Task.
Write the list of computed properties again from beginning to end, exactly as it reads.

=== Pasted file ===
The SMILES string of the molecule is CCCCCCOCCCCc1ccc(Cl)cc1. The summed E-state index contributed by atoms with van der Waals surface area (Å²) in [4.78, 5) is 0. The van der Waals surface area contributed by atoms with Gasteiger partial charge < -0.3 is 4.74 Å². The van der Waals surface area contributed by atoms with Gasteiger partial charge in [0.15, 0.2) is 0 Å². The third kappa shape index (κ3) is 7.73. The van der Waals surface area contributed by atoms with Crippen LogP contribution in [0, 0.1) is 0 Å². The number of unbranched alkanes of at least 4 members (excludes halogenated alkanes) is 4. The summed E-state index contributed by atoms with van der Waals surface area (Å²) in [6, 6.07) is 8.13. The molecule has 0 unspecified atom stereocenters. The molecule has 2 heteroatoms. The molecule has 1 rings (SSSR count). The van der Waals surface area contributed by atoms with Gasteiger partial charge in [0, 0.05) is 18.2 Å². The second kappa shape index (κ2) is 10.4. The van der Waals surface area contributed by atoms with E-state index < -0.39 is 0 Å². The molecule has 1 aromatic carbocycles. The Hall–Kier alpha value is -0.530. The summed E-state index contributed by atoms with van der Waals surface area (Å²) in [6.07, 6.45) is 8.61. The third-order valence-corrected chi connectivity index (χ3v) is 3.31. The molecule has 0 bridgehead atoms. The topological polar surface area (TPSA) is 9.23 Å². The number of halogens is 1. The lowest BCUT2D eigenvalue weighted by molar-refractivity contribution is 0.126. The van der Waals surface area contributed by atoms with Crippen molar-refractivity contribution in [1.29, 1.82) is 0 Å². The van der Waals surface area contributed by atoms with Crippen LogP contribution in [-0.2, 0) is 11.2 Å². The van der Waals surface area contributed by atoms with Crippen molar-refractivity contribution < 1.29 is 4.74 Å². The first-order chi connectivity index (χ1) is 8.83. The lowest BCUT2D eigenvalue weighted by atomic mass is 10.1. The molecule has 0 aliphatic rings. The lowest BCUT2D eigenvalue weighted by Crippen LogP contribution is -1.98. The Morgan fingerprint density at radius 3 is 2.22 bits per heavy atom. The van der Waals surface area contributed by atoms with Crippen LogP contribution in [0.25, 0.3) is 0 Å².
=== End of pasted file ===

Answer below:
The SMILES string of the molecule is CCCCCCOCCCCc1ccc(Cl)cc1. The summed E-state index contributed by atoms with van der Waals surface area (Å²) in [4.78, 5) is 0. The van der Waals surface area contributed by atoms with Gasteiger partial charge < -0.3 is 4.74 Å². The van der Waals surface area contributed by atoms with Gasteiger partial charge in [0.15, 0.2) is 0 Å². The third kappa shape index (κ3) is 7.73. The van der Waals surface area contributed by atoms with Crippen LogP contribution in [0, 0.1) is 0 Å². The number of unbranched alkanes of at least 4 members (excludes halogenated alkanes) is 4. The summed E-state index contributed by atoms with van der Waals surface area (Å²) in [6, 6.07) is 8.13. The molecule has 0 unspecified atom stereocenters. The molecule has 2 heteroatoms. The molecule has 1 rings (SSSR count). The van der Waals surface area contributed by atoms with Gasteiger partial charge in [0, 0.05) is 18.2 Å². The second kappa shape index (κ2) is 10.4. The van der Waals surface area contributed by atoms with E-state index < -0.39 is 0 Å². The molecule has 1 aromatic carbocycles. The Hall–Kier alpha value is -0.530. The summed E-state index contributed by atoms with van der Waals surface area (Å²) in [6.07, 6.45) is 8.61. The third-order valence-corrected chi connectivity index (χ3v) is 3.31. The molecule has 0 bridgehead atoms. The topological polar surface area (TPSA) is 9.23 Å². The number of halogens is 1. The lowest BCUT2D eigenvalue weighted by molar-refractivity contribution is 0.126. The van der Waals surface area contributed by atoms with Crippen molar-refractivity contribution in [1.29, 1.82) is 0 Å². The van der Waals surface area contributed by atoms with Crippen LogP contribution in [-0.2, 0) is 11.2 Å². The van der Waals surface area contributed by atoms with Crippen molar-refractivity contribution < 1.29 is 4.74 Å². The first-order chi connectivity index (χ1) is 8.83. The lowest BCUT2D eigenvalue weighted by atomic mass is 10.1. The molecule has 0 aliphatic rings. The lowest BCUT2D eigenvalue weighted by Crippen LogP contribution is -1.98. The Morgan fingerprint density at radius 3 is 2.22 bits per heavy atom. The van der Waals surface area contributed by atoms with Crippen LogP contribution in [0.25, 0.3) is 0 Å².